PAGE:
Marc-Andre Fleury had every right to be upset.
The former Stanley Cup champion watched last spring as rookie goaltender Matt Murray led the Penguins to the franchise's fourth Cup title in 2016 while rewriting the NHL record books.
But Fleury handled the situation exactly as one would expect: with aplomb.
"I'm more of a day-to-day guy," said Fleury following his first informal practice at the UPMC Lemieux Complex on Thursday. "I go with the flow, and just try to practice hard, play hard, have fun while doing it, be a good teammate, and see what happens."
Fleury, 31, was a true professional throughout the entire process during the playoffs, acting as a mentor to the young Murray.
"(Fleury) was a big emotional support guy for me the whole playoff run," Murray said. "He was a big part of the reason I was able to stay relaxed and stay focused because he would crack a joke at the right time or give me advice when I needed it. He's done it. He's one of the best in the world."
Before departing for the summer, Fleury sat down and had a talk with Penguins general manager Jim Rutherford and head coach Mike Sullivan about the future. Fleury is on board with those discussions, and is exactly where he wants to be.
"(Pittsburgh) is my home. I wish I could play here my whole career," he said. "I try my best to do good for the team and the organization, and hopefully stay here for a long time.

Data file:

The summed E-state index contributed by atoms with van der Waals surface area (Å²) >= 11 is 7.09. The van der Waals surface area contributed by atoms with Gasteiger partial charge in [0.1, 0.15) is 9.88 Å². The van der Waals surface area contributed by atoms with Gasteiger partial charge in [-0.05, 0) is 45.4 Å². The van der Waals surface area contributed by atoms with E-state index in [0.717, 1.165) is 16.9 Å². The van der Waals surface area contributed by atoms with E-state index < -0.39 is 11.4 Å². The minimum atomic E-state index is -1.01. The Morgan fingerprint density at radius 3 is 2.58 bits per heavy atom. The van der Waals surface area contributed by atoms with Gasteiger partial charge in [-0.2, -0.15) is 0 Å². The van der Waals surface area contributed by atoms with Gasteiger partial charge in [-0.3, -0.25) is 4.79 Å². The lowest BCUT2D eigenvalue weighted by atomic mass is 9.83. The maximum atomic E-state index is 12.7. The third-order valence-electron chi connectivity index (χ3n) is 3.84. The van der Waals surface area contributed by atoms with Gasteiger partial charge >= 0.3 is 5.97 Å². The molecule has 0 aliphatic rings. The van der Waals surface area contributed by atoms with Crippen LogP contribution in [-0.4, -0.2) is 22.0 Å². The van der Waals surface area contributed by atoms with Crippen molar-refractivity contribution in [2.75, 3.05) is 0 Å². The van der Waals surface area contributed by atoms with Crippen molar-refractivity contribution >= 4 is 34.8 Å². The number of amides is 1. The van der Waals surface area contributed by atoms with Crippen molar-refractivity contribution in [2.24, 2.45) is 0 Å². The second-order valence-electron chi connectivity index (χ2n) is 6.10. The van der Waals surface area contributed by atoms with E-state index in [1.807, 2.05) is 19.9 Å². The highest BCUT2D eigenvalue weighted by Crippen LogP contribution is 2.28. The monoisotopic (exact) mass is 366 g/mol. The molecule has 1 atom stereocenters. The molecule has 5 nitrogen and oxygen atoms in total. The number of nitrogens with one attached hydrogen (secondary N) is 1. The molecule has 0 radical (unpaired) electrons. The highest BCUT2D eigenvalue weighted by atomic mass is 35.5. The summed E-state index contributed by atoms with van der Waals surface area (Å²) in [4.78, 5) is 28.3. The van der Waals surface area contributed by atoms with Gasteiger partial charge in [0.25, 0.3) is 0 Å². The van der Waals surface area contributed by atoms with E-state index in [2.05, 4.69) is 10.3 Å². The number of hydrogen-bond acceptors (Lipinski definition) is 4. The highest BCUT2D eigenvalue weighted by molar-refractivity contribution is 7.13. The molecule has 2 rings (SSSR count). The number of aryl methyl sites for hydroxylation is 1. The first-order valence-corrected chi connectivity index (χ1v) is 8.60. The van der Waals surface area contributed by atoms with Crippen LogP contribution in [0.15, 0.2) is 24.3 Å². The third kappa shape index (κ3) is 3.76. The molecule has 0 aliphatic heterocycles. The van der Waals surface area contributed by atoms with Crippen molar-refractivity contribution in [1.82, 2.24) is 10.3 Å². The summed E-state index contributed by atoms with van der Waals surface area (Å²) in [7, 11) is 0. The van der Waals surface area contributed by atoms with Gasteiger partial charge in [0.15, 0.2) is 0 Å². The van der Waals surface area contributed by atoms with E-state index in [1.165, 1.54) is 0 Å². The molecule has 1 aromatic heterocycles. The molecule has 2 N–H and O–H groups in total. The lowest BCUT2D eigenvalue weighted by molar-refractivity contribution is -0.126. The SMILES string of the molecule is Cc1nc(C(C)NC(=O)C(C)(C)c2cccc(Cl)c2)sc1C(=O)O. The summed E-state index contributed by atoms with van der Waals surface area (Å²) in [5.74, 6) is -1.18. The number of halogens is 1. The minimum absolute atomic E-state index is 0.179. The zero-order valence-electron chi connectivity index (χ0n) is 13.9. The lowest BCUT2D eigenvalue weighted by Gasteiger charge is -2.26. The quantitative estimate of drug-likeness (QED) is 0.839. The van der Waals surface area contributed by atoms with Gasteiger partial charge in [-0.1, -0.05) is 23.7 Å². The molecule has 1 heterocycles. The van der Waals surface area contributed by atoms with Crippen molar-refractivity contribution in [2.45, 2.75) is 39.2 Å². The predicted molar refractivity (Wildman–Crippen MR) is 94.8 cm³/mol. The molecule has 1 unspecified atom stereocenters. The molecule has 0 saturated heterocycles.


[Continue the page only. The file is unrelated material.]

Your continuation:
"I've been fortunate to play here for a long time. I'm still young. I still want to be here. You just have to be able to deal with it."
Video: Fleury speaks with the media after today's skate
Fleury was the Penguins MVP early in the 2015-16 season, keeping them afloat while the offense struggled to find its way.
Fleury was critical in the team's impressive run in March that catapulted them from a fringe playoff position and into a second-place lock in the Metro Division. He won eight of his last nine contests in the month with a 1.98 goals-against average in that stretch before suffering a concussion that ended his regular season.
Murry stepped in with Fleury hurt and caught fire. Both goalies can claim leading their team to a championship on their resumes.
The Penguins will not only enter the season with virtually the same lineup that won the 2016 Stanley Cup - minus Ben Lovejoy, Beau Bennett and Jeff Zatkoff - but will also have the best 1-2 punch in goal in the NHL.
Fleury's accomplishments go without saying. He led the Penguins to a Stanley Cup championship in 2009 and is the franchise leader in wins (357), shutouts (43) and playoff shutouts (8). He has eight seasons of 34 wins or more, and will be entering his 13th season in Pittsburgh, the team that drafted him No. 1 overall in 2003.
Murray, who is currently suiting up for Team North America in the World Cup of Hockey, became a goaltending sensation when he filled in for the injured Fleury during the stretch run of the regular season and the playoffs.
Murray, the Penguins' third-round pick (83rd overall) in the 2012 NHL Draft, tied an NHL record for playoff wins by a rookie goaltender with 15 while becoming just the fourth rookie tender to lead his team to a Stanley Cup championship.
Having two talented and accomplished netminders is a benefit to everyone.
"It's good for the team," Fleury said. "Both guys can play, can win."
How the goaltending rotation plays out remains to be seen, but both players will do their best and accept the way things unfold.
"It's out of my control," Murray said. "I just focus on my game, play as best I can in practice and games, work on getting better each and everyday. Whatever their decision will be their decision. That's not my place to worry about."
"The bottom line is winning games," Fleury said. "It doesn't matter who's in the net."